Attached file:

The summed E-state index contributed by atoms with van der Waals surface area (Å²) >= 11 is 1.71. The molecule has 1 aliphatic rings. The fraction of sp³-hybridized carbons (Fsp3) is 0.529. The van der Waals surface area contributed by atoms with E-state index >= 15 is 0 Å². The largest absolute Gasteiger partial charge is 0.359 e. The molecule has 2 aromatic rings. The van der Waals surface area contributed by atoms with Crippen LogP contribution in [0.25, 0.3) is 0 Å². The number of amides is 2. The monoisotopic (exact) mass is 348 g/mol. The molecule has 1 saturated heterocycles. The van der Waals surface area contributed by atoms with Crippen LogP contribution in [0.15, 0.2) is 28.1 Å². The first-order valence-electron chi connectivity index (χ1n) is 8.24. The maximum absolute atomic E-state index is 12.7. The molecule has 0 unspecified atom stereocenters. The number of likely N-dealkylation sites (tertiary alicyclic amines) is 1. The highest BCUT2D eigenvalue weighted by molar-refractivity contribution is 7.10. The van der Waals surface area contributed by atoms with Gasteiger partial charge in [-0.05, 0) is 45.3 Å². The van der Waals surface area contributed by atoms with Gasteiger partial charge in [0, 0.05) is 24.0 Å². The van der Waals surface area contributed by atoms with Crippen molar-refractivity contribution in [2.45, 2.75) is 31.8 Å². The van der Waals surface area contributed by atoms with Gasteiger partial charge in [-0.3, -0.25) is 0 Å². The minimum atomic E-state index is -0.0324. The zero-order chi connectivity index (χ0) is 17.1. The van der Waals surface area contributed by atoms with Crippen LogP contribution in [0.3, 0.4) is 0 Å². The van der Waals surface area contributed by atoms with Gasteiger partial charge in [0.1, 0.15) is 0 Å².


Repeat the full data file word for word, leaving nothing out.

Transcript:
The summed E-state index contributed by atoms with van der Waals surface area (Å²) >= 11 is 1.71. The molecule has 1 aliphatic rings. The fraction of sp³-hybridized carbons (Fsp3) is 0.529. The van der Waals surface area contributed by atoms with E-state index >= 15 is 0 Å². The largest absolute Gasteiger partial charge is 0.359 e. The molecule has 2 aromatic rings. The van der Waals surface area contributed by atoms with Crippen LogP contribution in [0.25, 0.3) is 0 Å². The number of amides is 2. The monoisotopic (exact) mass is 348 g/mol. The molecule has 1 saturated heterocycles. The van der Waals surface area contributed by atoms with Crippen LogP contribution in [0.15, 0.2) is 28.1 Å². The first-order valence-electron chi connectivity index (χ1n) is 8.24. The maximum absolute atomic E-state index is 12.7. The molecule has 0 unspecified atom stereocenters. The number of likely N-dealkylation sites (tertiary alicyclic amines) is 1. The highest BCUT2D eigenvalue weighted by molar-refractivity contribution is 7.10. The van der Waals surface area contributed by atoms with Gasteiger partial charge in [-0.05, 0) is 45.3 Å². The van der Waals surface area contributed by atoms with Gasteiger partial charge in [0, 0.05) is 24.0 Å². The van der Waals surface area contributed by atoms with Crippen molar-refractivity contribution in [2.45, 2.75) is 31.8 Å². The van der Waals surface area contributed by atoms with Gasteiger partial charge in [-0.3, -0.25) is 0 Å². The minimum atomic E-state index is -0.0324. The zero-order chi connectivity index (χ0) is 17.1. The van der Waals surface area contributed by atoms with Crippen LogP contribution in [0.3, 0.4) is 0 Å². The van der Waals surface area contributed by atoms with Gasteiger partial charge in [0.1, 0.15) is 0 Å².